yes-chris-squireI heard the devastating news today that Chris Squire had passed away, just a short time after announcing that he had been suffering from leukemia.

I’ve been listening to Chris’s incredible, punchy bass lines since I bought my first two Yes albums around 1977. I was thirteen at the time and one of the boys in school wanted to sell these two LPs. They were ‘Time And A Word’ and ‘Tormato’. Two very different albums, neither of which would be thought of as classic Yes, but they started me on a journey which has continued ever since.

SCAN0068I first saw Yes live on 14th July 1984 at the NEC, Birmingham on the 9012live tour. A fantastic show that was opened by half an hour of Bugs Bunny cartoons on a big screen. I’ve seen them many times since then, in many forms, most recently on the three-album tour in Bristol.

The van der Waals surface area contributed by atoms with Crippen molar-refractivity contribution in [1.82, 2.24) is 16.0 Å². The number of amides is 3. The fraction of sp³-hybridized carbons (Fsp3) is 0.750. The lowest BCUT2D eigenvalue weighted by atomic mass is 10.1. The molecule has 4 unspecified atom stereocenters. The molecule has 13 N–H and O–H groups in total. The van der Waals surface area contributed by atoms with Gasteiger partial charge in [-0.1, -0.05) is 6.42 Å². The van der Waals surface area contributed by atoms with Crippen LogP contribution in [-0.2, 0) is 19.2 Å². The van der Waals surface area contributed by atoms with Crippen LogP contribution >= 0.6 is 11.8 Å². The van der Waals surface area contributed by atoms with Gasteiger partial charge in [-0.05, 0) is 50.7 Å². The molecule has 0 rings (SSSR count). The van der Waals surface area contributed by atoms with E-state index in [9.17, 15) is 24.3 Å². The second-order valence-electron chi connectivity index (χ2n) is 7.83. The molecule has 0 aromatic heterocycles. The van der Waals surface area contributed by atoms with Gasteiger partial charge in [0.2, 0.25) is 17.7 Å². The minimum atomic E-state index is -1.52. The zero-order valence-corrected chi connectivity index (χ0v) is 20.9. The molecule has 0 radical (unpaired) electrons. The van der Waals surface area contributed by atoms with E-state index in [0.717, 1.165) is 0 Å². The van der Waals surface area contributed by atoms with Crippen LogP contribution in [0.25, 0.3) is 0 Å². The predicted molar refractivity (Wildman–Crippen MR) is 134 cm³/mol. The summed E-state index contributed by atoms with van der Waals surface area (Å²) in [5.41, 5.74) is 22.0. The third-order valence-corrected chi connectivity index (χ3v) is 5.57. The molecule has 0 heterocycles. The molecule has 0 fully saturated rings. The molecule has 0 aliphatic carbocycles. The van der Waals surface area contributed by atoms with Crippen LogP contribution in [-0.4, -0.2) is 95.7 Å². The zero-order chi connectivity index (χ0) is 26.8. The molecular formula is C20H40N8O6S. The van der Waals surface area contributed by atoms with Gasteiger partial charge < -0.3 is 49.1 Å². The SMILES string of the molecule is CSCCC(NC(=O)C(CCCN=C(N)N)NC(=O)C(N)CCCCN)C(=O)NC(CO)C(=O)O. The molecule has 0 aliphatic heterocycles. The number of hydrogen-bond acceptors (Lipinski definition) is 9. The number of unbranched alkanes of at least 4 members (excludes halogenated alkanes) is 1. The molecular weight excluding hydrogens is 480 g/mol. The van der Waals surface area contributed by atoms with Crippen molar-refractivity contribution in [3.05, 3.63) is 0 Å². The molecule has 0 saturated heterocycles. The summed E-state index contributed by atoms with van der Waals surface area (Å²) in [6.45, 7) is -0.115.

Throughout all the line up changes Chris has always been there. I wonder what the future will bring. I hope they find a way forward and I’m sure that’s what Chris would want.

I started to play bass at the age of nineteen after being a failed guitarist and Chris has always been one of my favourite and most inspirational bassists. His clanky Rickenbacker stomping all over the mix is one of the key elements to the classic Yes sound. I love to play around with Chris’s lines, although I don’t do them justice.SCAN0067

My favourite Yes album has always been ‘Close To The Edge’ but my favourite Yes bass album is definitely ‘Fragile’, both for the epic solo piece ‘The Fish’ and for Chris’s outstanding part on ‘Heart Of The Sunrise’ which became a live highlight for the band throughout their career.

I never got Chris’s autograph on my copies, just Bill, Rock and Steve.

So long Chris, and thanks for ‘The Fish’

 

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